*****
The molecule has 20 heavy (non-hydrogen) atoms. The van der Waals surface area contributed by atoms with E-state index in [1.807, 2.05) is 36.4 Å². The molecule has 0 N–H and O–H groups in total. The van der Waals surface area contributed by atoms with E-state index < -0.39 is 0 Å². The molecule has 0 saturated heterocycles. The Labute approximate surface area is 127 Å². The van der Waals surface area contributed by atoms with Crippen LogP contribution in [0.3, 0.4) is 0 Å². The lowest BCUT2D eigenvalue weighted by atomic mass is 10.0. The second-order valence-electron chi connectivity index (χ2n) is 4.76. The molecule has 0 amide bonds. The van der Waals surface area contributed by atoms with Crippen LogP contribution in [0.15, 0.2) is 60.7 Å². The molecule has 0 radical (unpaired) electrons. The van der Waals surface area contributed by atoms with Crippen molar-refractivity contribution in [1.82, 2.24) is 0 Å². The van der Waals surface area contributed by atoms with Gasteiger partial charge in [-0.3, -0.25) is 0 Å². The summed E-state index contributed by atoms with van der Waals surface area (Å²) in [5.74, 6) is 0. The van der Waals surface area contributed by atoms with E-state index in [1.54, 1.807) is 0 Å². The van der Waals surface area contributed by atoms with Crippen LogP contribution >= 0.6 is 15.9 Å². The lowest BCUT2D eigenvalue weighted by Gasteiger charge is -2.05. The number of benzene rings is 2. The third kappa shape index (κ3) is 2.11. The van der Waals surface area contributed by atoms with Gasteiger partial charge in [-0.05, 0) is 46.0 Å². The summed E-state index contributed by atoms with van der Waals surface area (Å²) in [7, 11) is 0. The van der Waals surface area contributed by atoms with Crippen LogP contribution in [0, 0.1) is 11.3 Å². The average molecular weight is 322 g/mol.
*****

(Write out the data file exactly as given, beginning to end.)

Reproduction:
The molecule has 20 heavy (non-hydrogen) atoms. The van der Waals surface area contributed by atoms with E-state index in [1.807, 2.05) is 36.4 Å². The molecule has 0 N–H and O–H groups in total. The van der Waals surface area contributed by atoms with E-state index < -0.39 is 0 Å². The molecule has 0 saturated heterocycles. The Labute approximate surface area is 127 Å². The van der Waals surface area contributed by atoms with Crippen LogP contribution in [0.3, 0.4) is 0 Å². The lowest BCUT2D eigenvalue weighted by atomic mass is 10.0. The second-order valence-electron chi connectivity index (χ2n) is 4.76. The molecule has 0 amide bonds. The van der Waals surface area contributed by atoms with Crippen LogP contribution in [0.15, 0.2) is 60.7 Å². The molecule has 0 radical (unpaired) electrons. The van der Waals surface area contributed by atoms with Crippen molar-refractivity contribution in [1.82, 2.24) is 0 Å². The van der Waals surface area contributed by atoms with Gasteiger partial charge in [-0.3, -0.25) is 0 Å². The summed E-state index contributed by atoms with van der Waals surface area (Å²) in [5.74, 6) is 0. The van der Waals surface area contributed by atoms with E-state index in [1.54, 1.807) is 0 Å². The van der Waals surface area contributed by atoms with Crippen LogP contribution >= 0.6 is 15.9 Å². The lowest BCUT2D eigenvalue weighted by Gasteiger charge is -2.05. The number of benzene rings is 2. The third kappa shape index (κ3) is 2.11. The van der Waals surface area contributed by atoms with Gasteiger partial charge in [-0.05, 0) is 46.0 Å². The summed E-state index contributed by atoms with van der Waals surface area (Å²) in [7, 11) is 0. The van der Waals surface area contributed by atoms with Crippen LogP contribution in [0, 0.1) is 11.3 Å². The average molecular weight is 322 g/mol.